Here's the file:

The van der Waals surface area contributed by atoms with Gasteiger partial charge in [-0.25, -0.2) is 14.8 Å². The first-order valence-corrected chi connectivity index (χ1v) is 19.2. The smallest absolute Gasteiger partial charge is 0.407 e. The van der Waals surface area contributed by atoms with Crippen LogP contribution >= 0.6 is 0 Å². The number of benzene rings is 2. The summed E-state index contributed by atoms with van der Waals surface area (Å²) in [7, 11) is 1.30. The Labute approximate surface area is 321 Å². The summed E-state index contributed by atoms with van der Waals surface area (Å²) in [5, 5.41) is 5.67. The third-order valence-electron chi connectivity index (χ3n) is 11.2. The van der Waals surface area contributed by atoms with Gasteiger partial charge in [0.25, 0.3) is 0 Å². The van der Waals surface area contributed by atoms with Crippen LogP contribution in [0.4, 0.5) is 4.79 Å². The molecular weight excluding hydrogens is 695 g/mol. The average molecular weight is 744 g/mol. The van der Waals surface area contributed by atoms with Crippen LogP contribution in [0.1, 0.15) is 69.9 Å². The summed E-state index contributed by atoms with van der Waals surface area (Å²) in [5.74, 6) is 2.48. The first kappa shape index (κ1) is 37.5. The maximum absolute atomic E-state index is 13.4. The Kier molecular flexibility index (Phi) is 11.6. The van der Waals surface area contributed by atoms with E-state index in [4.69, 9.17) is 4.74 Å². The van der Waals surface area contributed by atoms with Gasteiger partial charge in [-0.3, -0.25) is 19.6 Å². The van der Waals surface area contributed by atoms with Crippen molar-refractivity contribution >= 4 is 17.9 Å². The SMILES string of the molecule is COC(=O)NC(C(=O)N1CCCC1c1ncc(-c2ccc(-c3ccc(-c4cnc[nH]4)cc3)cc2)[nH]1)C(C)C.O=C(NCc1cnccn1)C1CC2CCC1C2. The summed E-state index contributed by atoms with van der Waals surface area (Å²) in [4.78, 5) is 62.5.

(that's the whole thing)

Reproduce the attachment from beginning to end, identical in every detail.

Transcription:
The van der Waals surface area contributed by atoms with Gasteiger partial charge in [-0.25, -0.2) is 14.8 Å². The first-order valence-corrected chi connectivity index (χ1v) is 19.2. The smallest absolute Gasteiger partial charge is 0.407 e. The van der Waals surface area contributed by atoms with Crippen LogP contribution >= 0.6 is 0 Å². The number of benzene rings is 2. The summed E-state index contributed by atoms with van der Waals surface area (Å²) in [7, 11) is 1.30. The Labute approximate surface area is 321 Å². The summed E-state index contributed by atoms with van der Waals surface area (Å²) in [5, 5.41) is 5.67. The third-order valence-electron chi connectivity index (χ3n) is 11.2. The van der Waals surface area contributed by atoms with Gasteiger partial charge in [0.25, 0.3) is 0 Å². The van der Waals surface area contributed by atoms with Crippen LogP contribution in [0.4, 0.5) is 4.79 Å². The molecular weight excluding hydrogens is 695 g/mol. The average molecular weight is 744 g/mol. The van der Waals surface area contributed by atoms with Crippen LogP contribution in [0.1, 0.15) is 69.9 Å². The summed E-state index contributed by atoms with van der Waals surface area (Å²) in [5.74, 6) is 2.48. The first kappa shape index (κ1) is 37.5. The maximum absolute atomic E-state index is 13.4. The Kier molecular flexibility index (Phi) is 11.6. The van der Waals surface area contributed by atoms with E-state index in [4.69, 9.17) is 4.74 Å². The van der Waals surface area contributed by atoms with Gasteiger partial charge in [-0.3, -0.25) is 19.6 Å². The van der Waals surface area contributed by atoms with Crippen molar-refractivity contribution >= 4 is 17.9 Å². The SMILES string of the molecule is COC(=O)NC(C(=O)N1CCCC1c1ncc(-c2ccc(-c3ccc(-c4cnc[nH]4)cc3)cc2)[nH]1)C(C)C.O=C(NCc1cnccn1)C1CC2CCC1C2. The summed E-state index contributed by atoms with van der Waals surface area (Å²) in [4.78, 5) is 62.5.